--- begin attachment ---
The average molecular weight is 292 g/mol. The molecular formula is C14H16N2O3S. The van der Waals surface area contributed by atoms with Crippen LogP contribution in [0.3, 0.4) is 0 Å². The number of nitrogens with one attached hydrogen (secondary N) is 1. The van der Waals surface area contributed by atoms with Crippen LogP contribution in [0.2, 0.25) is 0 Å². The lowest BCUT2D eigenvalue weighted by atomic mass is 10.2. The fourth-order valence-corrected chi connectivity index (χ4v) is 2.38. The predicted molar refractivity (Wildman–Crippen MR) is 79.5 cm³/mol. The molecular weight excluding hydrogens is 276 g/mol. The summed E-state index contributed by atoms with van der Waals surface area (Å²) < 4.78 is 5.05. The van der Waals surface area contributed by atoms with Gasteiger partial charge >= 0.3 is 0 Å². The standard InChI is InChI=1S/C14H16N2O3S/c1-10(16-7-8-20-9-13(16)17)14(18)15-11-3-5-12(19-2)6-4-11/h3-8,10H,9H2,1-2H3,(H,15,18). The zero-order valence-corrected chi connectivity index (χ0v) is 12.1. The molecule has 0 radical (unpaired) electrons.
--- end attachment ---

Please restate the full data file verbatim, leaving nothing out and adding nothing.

The average molecular weight is 292 g/mol. The molecular formula is C14H16N2O3S. The van der Waals surface area contributed by atoms with Crippen LogP contribution in [0.3, 0.4) is 0 Å². The number of nitrogens with one attached hydrogen (secondary N) is 1. The van der Waals surface area contributed by atoms with Crippen LogP contribution in [0.2, 0.25) is 0 Å². The lowest BCUT2D eigenvalue weighted by atomic mass is 10.2. The fourth-order valence-corrected chi connectivity index (χ4v) is 2.38. The predicted molar refractivity (Wildman–Crippen MR) is 79.5 cm³/mol. The molecular weight excluding hydrogens is 276 g/mol. The summed E-state index contributed by atoms with van der Waals surface area (Å²) < 4.78 is 5.05. The van der Waals surface area contributed by atoms with Gasteiger partial charge >= 0.3 is 0 Å². The standard InChI is InChI=1S/C14H16N2O3S/c1-10(16-7-8-20-9-13(16)17)14(18)15-11-3-5-12(19-2)6-4-11/h3-8,10H,9H2,1-2H3,(H,15,18). The zero-order valence-corrected chi connectivity index (χ0v) is 12.1. The molecule has 0 radical (unpaired) electrons.